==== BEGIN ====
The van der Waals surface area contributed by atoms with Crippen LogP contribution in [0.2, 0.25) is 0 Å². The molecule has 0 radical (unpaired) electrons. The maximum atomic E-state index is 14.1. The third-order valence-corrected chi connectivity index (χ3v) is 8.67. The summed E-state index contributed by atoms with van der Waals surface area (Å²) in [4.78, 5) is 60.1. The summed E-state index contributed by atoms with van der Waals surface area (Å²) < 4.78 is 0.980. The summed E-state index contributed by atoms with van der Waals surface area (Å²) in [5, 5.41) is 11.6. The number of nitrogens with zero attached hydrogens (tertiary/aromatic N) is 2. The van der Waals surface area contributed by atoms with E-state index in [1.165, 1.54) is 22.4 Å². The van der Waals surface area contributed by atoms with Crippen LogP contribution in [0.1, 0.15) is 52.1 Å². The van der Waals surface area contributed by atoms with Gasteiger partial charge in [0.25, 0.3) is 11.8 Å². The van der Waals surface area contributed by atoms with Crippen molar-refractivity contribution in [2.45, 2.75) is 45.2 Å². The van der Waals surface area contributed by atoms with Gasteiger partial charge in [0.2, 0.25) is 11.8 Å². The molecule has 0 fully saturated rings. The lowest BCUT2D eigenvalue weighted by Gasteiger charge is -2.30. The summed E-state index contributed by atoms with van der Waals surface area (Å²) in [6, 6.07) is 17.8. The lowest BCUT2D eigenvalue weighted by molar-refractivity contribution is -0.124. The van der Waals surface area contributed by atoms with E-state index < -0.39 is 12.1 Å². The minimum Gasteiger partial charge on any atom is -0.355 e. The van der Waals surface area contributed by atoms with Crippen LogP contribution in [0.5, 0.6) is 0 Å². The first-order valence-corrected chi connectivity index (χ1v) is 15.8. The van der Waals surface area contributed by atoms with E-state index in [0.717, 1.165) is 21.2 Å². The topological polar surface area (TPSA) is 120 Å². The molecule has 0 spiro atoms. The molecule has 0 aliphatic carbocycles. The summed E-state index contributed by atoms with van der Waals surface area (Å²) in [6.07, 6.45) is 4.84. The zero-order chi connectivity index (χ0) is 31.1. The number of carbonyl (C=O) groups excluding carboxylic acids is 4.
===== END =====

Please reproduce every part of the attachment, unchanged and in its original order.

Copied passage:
The van der Waals surface area contributed by atoms with Crippen LogP contribution in [0.2, 0.25) is 0 Å². The molecule has 0 radical (unpaired) electrons. The maximum atomic E-state index is 14.1. The third-order valence-corrected chi connectivity index (χ3v) is 8.67. The summed E-state index contributed by atoms with van der Waals surface area (Å²) in [4.78, 5) is 60.1. The summed E-state index contributed by atoms with van der Waals surface area (Å²) < 4.78 is 0.980. The summed E-state index contributed by atoms with van der Waals surface area (Å²) in [5, 5.41) is 11.6. The number of nitrogens with zero attached hydrogens (tertiary/aromatic N) is 2. The van der Waals surface area contributed by atoms with E-state index in [1.165, 1.54) is 22.4 Å². The van der Waals surface area contributed by atoms with Crippen LogP contribution in [0.1, 0.15) is 52.1 Å². The van der Waals surface area contributed by atoms with Gasteiger partial charge in [0.25, 0.3) is 11.8 Å². The van der Waals surface area contributed by atoms with Crippen molar-refractivity contribution in [2.45, 2.75) is 45.2 Å². The van der Waals surface area contributed by atoms with Gasteiger partial charge in [0.2, 0.25) is 11.8 Å². The molecule has 0 fully saturated rings. The lowest BCUT2D eigenvalue weighted by Gasteiger charge is -2.30. The summed E-state index contributed by atoms with van der Waals surface area (Å²) in [6, 6.07) is 17.8. The lowest BCUT2D eigenvalue weighted by molar-refractivity contribution is -0.124. The van der Waals surface area contributed by atoms with E-state index < -0.39 is 12.1 Å². The minimum Gasteiger partial charge on any atom is -0.355 e. The van der Waals surface area contributed by atoms with Crippen LogP contribution in [0.5, 0.6) is 0 Å². The first-order valence-corrected chi connectivity index (χ1v) is 15.8. The van der Waals surface area contributed by atoms with E-state index in [0.717, 1.165) is 21.2 Å². The topological polar surface area (TPSA) is 120 Å². The molecule has 0 spiro atoms. The molecule has 0 aliphatic carbocycles. The summed E-state index contributed by atoms with van der Waals surface area (Å²) in [6.07, 6.45) is 4.84. The zero-order chi connectivity index (χ0) is 31.1. The number of carbonyl (C=O) groups excluding carboxylic acids is 4.